Summertime presents children, parents, and educators alike with endless opportunities to combine an active lifestyle with an appreciation for all that nature has to offer. But it's important to remember that prolonged sun exposure without the right safeguards is not healthy for grown ups or for children.
Did you know that, according to the Skin Cancer Foundation, children who get just one blistering sunburn during childhood are at double the risk for developing melanoma (skin cancer) later in life?
Luckily, protecting children from the sun doesn’t have to mean cutting back on the fun. Here are several easy sun safety tips for maximizing children’s exposure to the outdoors while minimizing the potentially harmful effects of the sun and heat of summer. And remember that children will adopt these actions as habits if they regularly see adults being sun smart too.
1. Steadfast Sunscreen Application
Using sunscreen is a relatively inexpensive and simple way to protect against the harmful rays of the sun. It takes time for sunscreen to be absorbed by the skin, so sunscreen should be applied 15 to 20 minutes before going outside, and don't forget to reapply frequently—at least every two hours, and more often if you're swimming or sweating.
2. Habitual Hydration
Even if your outdoor activities involve water play, it’s often easy to forget that our bodies need water on the inside, too. Children are especially susceptible to heat-related illness, so keeping hydrated over the course of the day is especially important for them. Replenishing active bodies with plenty of water helps children get the most out of their time outdoors. In similar stride, keeping a diet rich in fruits and vegetables supplements hydration and aids in combating harmful effects of the sun.
3. Bug and Sun Defense
Children aren't the only ones making the most of the outdoors in the summer. Mosquitoes, flies, and other pesky insects might have you reaching for the insect repellent. Many people don't know, though, that insect repellants may reduce SPF effectiveness by up to one-third. If you use the two together, it may be necessary to use a higher SPF.
4. Telling Time
Did you know Barrow, Alaska, the northernmost city in the United States, experiences entire days of light–about 84 consecutive days of light–between the months of May and August? Luckily, the majority of the world need only worry about half this amount of daylight. More than just the amount of daylight, however, it is important to pay attention to certain times of day when the sun is at its brightest and strongest. This occurs between 10 in the morning and 4 in the afternoon. During these times you may want to increase sunscreen application, or, in many cases, seek shade. It's especially important for infants under six months to stay in the shade during these hours because their new skin is not ready for sun exposure yet.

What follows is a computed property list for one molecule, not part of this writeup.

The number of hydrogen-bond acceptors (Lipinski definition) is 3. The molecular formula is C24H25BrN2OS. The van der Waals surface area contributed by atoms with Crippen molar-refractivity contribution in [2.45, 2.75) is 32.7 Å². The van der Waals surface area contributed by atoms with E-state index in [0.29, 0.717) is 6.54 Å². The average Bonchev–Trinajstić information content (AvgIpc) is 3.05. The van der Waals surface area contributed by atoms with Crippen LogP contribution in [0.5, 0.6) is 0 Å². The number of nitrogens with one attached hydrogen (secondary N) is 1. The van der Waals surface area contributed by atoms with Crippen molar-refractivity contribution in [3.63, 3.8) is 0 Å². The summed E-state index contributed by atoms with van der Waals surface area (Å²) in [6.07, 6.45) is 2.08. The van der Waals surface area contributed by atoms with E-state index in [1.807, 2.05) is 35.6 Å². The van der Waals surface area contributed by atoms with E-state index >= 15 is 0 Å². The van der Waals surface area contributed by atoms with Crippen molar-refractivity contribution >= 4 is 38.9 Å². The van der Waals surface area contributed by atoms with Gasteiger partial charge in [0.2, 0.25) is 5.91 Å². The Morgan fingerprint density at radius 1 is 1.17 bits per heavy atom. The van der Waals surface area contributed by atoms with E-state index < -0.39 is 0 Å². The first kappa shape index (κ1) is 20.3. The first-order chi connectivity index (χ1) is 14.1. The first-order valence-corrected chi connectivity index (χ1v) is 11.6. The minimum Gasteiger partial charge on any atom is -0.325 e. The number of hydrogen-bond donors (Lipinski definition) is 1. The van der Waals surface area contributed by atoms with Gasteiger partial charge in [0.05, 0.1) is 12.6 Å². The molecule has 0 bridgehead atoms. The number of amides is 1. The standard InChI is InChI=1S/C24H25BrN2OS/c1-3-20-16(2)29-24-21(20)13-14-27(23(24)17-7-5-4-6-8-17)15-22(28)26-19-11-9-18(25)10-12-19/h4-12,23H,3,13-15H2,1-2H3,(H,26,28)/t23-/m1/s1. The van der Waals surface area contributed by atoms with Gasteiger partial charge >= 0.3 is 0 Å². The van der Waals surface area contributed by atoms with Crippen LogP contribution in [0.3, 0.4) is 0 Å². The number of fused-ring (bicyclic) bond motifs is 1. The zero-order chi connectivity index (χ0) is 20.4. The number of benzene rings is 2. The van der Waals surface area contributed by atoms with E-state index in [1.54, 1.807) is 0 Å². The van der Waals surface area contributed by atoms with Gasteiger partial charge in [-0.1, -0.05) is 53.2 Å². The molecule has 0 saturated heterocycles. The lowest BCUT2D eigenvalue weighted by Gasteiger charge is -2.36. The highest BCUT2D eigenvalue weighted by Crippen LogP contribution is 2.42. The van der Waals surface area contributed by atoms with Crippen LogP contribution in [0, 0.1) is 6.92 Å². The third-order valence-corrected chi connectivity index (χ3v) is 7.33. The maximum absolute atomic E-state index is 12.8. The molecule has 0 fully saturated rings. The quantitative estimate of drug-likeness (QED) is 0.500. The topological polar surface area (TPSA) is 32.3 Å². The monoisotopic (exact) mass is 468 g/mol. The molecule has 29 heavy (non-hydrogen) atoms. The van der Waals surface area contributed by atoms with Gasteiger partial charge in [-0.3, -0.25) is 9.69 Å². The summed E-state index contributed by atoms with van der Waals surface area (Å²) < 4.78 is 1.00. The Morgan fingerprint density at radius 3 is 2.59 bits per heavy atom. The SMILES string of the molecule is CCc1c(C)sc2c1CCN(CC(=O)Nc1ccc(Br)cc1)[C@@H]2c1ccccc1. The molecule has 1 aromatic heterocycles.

5. Shirts, Hats, Glasses…Action!
Loosely fitted clothing adds an extra layer of protection, and hats are incredibly helpful, as they protect areas that sunscreen cannot. Hats also offer a mobile source of shade. In some countries, hats are required for children in childcare settings, and are used as commonly as parents use seatbelts or helmets to protect children. Sunglasses are another important defense against the sun; they not only protect your eyes against harmful UV rays, but they also protect another area that's not covered by sunscreen, but is susceptible to sun damage: eyelids.
Do you have tips for how you keep children safe in the sun at home or at school? Share them in the comments below!
About the Author: Kendrick Lewis is a Natural Start Intern through the Institute on Philanthropy and Voluntary Service.